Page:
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# Using polymorphism

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I''m trying to understand how to use polymorphism, but can''t think of any instance other than the following:
class PVCBeing // PVC = Pure Virtual Class

{
public:
string m_strName;
D3DXVECTOR3* m_vPosition;
int m_iHealth, m_iMaxHealth;
int m_iSpeed;

virtual void Render() = 0;
virtual void Move() = 0;
virtual void HitTaken() = 0;
virtual void Hit() = 0; // As in you''ve hit someone

virtual void UpdateAI() = 0;
};

class CLittleMan : public PVCBeing
{
public:
ITEM m_itmInventory;
WEAPON m_wpnWeapons[MAX_WEAPONS];

void Render(){ /* Render model */ }
void Move(){ /* Move code here */ }
void HitTake(){ /* Damn, I''ve taken a hit */ }
void Hit(){ /* Die rebel bastard */ }
void UpdateAI(){ /* He went that way */ }
};
// etc

PVCBeing* g_pCurrentMonster;
g_pCurrentMonster = new CLittleMan;

Thanks in advance! /* I use DirectX 9 and C++ (Microsoft Visual C++ 6.0 Professional edition) */

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Your example is pretty much why people use polymorphism. You have a base class that has common functionality with a bunch of derived classes. For example you could have a base class called SceneObject that has a virtual function update(), then you could derive a bunch of classes and use polymorphism to have a different update() function for each derived object. But you could still update all the SceneObjects by looping through and calling update().

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Polymorphism is used all the time in c++. For instance, operation overload.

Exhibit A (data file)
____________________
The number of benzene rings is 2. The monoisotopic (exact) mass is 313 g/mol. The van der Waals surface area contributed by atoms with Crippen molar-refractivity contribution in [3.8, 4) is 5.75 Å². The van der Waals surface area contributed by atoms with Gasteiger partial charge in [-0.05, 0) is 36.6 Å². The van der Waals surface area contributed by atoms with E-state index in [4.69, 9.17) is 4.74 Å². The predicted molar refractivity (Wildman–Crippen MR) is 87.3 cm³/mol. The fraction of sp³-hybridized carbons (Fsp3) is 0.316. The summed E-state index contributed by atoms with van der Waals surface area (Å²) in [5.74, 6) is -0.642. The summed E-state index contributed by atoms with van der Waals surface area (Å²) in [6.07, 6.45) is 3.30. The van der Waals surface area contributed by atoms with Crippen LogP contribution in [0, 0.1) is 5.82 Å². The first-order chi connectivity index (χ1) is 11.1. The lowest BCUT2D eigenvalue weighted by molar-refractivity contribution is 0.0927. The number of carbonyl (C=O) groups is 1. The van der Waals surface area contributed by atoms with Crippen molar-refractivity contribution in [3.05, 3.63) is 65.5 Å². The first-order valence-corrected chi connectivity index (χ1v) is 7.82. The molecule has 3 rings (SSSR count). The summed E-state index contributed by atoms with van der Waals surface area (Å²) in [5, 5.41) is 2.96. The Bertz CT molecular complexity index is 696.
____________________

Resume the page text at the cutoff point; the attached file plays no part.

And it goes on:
string x;
int y;
float z;

cin >> x >> y >> z;

Also constructors:

class MyStringClass
{
public:
MyStringClass();
MyStringClass(const MyStringClass&);
MyStringClass(char);
MyStringClass(const char*);
};

And other functions that can be considered the same operation. . .

void OutputFormatted(const string&);
void OutputFormatted(int);
void OutputFormatted(float);
void OutputFormatted(char);
void OutputFormatted(const SomeOtherType&);

And it may be a useful tool in other situations as well.

[edited by - ForeverStarlight on April 16, 2004 1:34:07 AM]

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With polymorphism, you're making classes which inherit from a common base class, and have virtual methods (at least one anyway)

Then you can make a function which operates on any kind of object (which extends the base class), without knowing which kind it is. Specficially, you can call a virtual method, safe in the knowledge that the right virtual method will be called, even if it is on a class that you hadn't thought of when you wrote it.

Overloading allows you to write specific functions for specific types - which is not the same a virtual method.

Here is an excerpt from a game I wrote which uses polymorphism:

        ObjIterator objend = gameobjects.end();        for (ObjIterator it = gameobjects.begin(); it != objend; it++)        {                GameObject *obj = *it;                obj->tick(quantum);        }

I am iterating through a vector (or list? or somethign like that) calling the tick() method on each one. without knowing its type.

Mark

[edited by - markr on April 16, 2004 7:04:57 AM]

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quote:
Original post by markr

No, there are multiple ways in which you can achieve polymorphism with C++. Remember that polymorphism means "many forms", and so function and operator overloading do count as forms of polymorphism, because you are creating "many forms" of a particular function or operator. But yes, usually when we speak of ''polymorphism'' in terms of C++, we immediately think of using virtual functions, but take note that this isn''t the only way to achieve polymorphism with C++.

Just thought I''d point that out.

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Ok, I was just wondering. Thanks for the great replies guys.

/*
I use DirectX 9 and C++ (Microsoft Visual C++ 6.0 Professional edition)
*/